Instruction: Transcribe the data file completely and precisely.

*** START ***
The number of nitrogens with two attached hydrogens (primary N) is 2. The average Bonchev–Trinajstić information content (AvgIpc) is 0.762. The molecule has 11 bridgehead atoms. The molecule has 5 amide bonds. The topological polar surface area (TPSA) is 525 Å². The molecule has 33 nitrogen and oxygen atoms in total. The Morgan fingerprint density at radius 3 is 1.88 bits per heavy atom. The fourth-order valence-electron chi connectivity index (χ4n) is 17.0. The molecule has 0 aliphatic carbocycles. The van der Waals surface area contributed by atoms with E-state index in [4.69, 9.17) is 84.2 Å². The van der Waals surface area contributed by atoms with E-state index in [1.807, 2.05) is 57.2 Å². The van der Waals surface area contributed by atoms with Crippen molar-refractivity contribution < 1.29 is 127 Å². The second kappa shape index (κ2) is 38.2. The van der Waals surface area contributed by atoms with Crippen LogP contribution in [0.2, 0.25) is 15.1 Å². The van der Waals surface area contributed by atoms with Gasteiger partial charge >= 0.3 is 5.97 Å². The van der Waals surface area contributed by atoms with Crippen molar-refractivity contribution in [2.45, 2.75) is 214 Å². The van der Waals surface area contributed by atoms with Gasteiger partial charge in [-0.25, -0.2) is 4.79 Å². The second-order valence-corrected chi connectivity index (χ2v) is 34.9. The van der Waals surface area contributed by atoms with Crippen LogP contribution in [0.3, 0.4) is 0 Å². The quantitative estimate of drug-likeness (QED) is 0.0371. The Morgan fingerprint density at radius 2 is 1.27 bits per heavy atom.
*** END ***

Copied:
The number of nitrogens with two attached hydrogens (primary N) is 2. The average Bonchev–Trinajstić information content (AvgIpc) is 0.762. The molecule has 11 bridgehead atoms. The molecule has 5 amide bonds. The topological polar surface area (TPSA) is 525 Å². The molecule has 33 nitrogen and oxygen atoms in total. The Morgan fingerprint density at radius 3 is 1.88 bits per heavy atom. The fourth-order valence-electron chi connectivity index (χ4n) is 17.0. The molecule has 0 aliphatic carbocycles. The van der Waals surface area contributed by atoms with E-state index in [4.69, 9.17) is 84.2 Å². The van der Waals surface area contributed by atoms with E-state index in [1.807, 2.05) is 57.2 Å². The van der Waals surface area contributed by atoms with Crippen molar-refractivity contribution < 1.29 is 127 Å². The second kappa shape index (κ2) is 38.2. The van der Waals surface area contributed by atoms with Crippen LogP contribution in [0.2, 0.25) is 15.1 Å². The van der Waals surface area contributed by atoms with Gasteiger partial charge >= 0.3 is 5.97 Å². The van der Waals surface area contributed by atoms with Crippen molar-refractivity contribution in [2.45, 2.75) is 214 Å². The van der Waals surface area contributed by atoms with Gasteiger partial charge in [-0.25, -0.2) is 4.79 Å². The second-order valence-corrected chi connectivity index (χ2v) is 34.9. The van der Waals surface area contributed by atoms with Crippen LogP contribution in [0.3, 0.4) is 0 Å². The quantitative estimate of drug-likeness (QED) is 0.0371. The Morgan fingerprint density at radius 2 is 1.27 bits per heavy atom.